Given the degrading environment, countries across the globe have strongly emphasized the development and deployment of renewable energy and energy storage systems across various sectors such as residential, commercial, industry, rural households, charging stations, etc. Given with this pace of deployment, there will be unforeseen problems in next decade on how to diagnose, perform online monitoring and regular maintenance, and recycle millions of these renewable energy and energy storage systems whose life span is over (spent systems). Main challenges that exist includes the heterogeneity of the systems (different standards, size, and shape) adding complexity to recycling procedures, laboratory-based models having assumptions for online prediction and monitoring, and non-uniform reusability and recycling procedures. Due to this, the process adopted for recycling and reusability of the spent systems is mainly manual. There is a strong need for designing and developing the automation, artificial intelligence (AI), and robust optimization procedures for making these recycling and reusability procedures smart and efficient.

Some of these mentioned problems and challenges are addressed by papers in this Special Section issue, which includes the development of advanced AI methods such as auto-long short term memory deep learning networks, human-augmented Gaussian process regression, genetic programing, kriging, radial basis function surrogates, etc. In addition, parameter identification methods such as extended Kalman filter and unscented Kalman filter are proposed for real-time and online prediction of state of charge (SoC). AI-based methods and parameter identification algorithms are applied on large data set obtained from laboratory, repository resources (NASA), field drive cycles such as dynamic stress tests, federal urban driving schedule, etc. to build battery remaining useful life (RUL), state of health (SoH) (degradation), and SoC prediction models. The models developed based on these algorithms are found to perform better than those developed from the traditional methods (response surface methodology, polynomial regression, etc.). Furthermore, these models are useful during the recycling procedure for efficient and real-time sorting of batteries based on RUL, SoC, and SoH. The function of these estimated indexes (RUL, SoC, and SoH) of batteries shall facilitate expert decisions such as the recovery of materials from cells, reusability of cells for secondary applications such as grid storage, telecom networks, or for remanufacturing. In addition, there are studies on the comparison and development of charging protocols (constant current and constant current-constant voltage) and new anode materials by use of inorganic precursors that provide an accurate measurement of SoC, SoH and enhances battery life, respectively.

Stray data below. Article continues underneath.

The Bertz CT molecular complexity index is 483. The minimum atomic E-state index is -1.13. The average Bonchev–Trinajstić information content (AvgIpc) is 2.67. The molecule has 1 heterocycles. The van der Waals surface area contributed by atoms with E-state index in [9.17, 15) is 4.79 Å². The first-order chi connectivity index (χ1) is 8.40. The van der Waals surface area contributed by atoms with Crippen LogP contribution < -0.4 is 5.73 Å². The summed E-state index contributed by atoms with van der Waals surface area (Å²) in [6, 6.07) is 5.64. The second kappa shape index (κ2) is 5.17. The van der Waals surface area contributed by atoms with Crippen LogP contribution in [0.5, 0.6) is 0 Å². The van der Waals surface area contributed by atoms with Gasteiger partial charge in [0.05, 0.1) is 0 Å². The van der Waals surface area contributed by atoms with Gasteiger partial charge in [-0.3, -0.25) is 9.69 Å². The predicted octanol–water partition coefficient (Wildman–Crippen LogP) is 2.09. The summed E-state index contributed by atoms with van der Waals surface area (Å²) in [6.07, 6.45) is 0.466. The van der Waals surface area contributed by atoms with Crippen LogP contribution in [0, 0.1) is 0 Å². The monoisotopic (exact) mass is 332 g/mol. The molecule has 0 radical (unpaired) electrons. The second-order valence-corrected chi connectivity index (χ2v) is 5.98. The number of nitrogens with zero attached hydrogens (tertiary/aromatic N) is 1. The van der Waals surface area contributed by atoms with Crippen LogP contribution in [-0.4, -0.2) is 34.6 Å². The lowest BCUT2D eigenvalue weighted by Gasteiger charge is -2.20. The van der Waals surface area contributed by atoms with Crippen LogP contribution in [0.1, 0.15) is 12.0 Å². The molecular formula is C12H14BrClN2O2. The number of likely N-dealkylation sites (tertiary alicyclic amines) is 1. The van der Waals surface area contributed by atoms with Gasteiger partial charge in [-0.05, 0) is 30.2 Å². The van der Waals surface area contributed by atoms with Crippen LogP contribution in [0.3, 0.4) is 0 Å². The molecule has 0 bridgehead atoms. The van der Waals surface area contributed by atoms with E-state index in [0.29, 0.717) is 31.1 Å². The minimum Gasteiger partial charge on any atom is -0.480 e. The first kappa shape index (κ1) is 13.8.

In the second phase, for efficient recycling, a lighter weight and higher structural and thermal performance battery is desirable. For this purpose, the papers in this Special Section proposed computational field dynamics simulations for computing thermal and fluid performance, machine learning methods such as support vector regression and neural networks and multiobjective optimization frameworks (non-dominated sorted genetic algorithm II) for minimizing total volume of the battery pack, and increasing its structural and thermal performance (minimizing maximum temperature, standard deviation between cells, total pressure, and power consumption) simultaneously. In the context of reusability of batteries, one application of lead-plated tin bronze as a negative plate for lead-acid battery is illustrated. The performance of the proposed battery was found to be similar to that of new one. The study simplifies the grid recovery and opens a great attractive direction for developing lightweight, high energy technique of lead-acid batteries.

There still exists a huge scope for carrying out further work such as on the reusability of batteries for secondary applications or remanufacturing and development of semi-automatic methods involving digital twin, robotics, and cyber physical systems for industrial battery pack recycling.

We like to express our warm gratitude and thanks to Professor Wilson K. S. Chiu, Editor-in-Chief, and the ASME production team, all contributing authors, reviewers, and our assistants for their efforts that have made this Special Section issue a unique success. We believe that this Special Section issue will be a valuable contribution to energy storage literature and open new frontiers for the researchers.